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by Abibou Diop, Principal of the CEM in Kayar


The Mid-level School (Collège d'enseignement moyen, CEM) in Kayar is a public educational institution created in 2006. Located in the municipality of Kayar, an important town mostly inhabited by fishermen and vegetable growers. The school conducts teaching activities of artistic expression and awareness focused on the protection marine ecosystems for the promotion of sustainable and responsible fisheries, since its inception and lately through meeting with Mr Aliou SALL, a social anthropologist who has a solid experience in supporting and the empowerment of traditional fishermen of the West African sub-region. The pupils are in the age group of 11-18 years. We animate intense educational youth work around these issues and also engage internationally, including through our participation in the exhibition at the European School in Brussels and another one in conjunction with the MARE Conference of the People of the Sea, Amsterdam, in 2009. Click here for our profile.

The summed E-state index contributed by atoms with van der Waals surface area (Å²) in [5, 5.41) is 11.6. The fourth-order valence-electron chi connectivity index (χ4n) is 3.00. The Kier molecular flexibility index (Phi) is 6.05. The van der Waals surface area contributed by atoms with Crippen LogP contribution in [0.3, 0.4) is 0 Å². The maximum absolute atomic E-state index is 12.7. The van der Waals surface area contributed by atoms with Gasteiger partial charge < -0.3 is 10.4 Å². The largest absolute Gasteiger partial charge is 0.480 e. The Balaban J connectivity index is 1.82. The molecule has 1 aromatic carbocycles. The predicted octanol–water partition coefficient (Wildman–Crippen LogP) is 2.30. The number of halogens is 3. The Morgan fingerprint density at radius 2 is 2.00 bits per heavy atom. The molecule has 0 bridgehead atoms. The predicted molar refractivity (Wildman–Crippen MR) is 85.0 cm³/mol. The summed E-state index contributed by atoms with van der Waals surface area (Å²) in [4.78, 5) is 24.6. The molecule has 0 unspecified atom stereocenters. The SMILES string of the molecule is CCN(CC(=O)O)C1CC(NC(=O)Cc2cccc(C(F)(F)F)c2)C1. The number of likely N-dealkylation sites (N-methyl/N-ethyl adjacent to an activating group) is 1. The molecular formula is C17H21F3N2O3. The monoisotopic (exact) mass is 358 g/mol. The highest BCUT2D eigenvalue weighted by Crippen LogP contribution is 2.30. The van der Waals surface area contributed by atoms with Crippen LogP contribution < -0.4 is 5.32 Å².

The same enthusiasm and the same dynamics are maintained by the school in our active participation in pilot activities of Mundus maris in collaboration with FAO - EAF Nansen Project to test and introduce the ecosystem approach to fisheries into the curriculum.

The Mundus maris Club of the CEM has twelve (12) girls aged between 13 and 16 years and 16 boys aged 11 to 18 years. Supervision is provided by a teacher in Life and Earth Sciences. This group has the full support of the Principal of the School, as well as the collaboration of the Department of Fisheries and the Marine Protected Area Kayar (MPA), among others. The club has even a few former pupils as members who now study at the Lycée.

In response to the appeal to find names for the Mundus maris mascots, the Club did a lot of work about the subject of overfishing in order to make suggestions for the names, answer questions and concerns about what that means for the future of the industry. The Club has accounted for the local culture and tradition and involved the administrative and technical fisheries and oceanography services, the managers of the Marine Protected Area and some sages of the fishing community.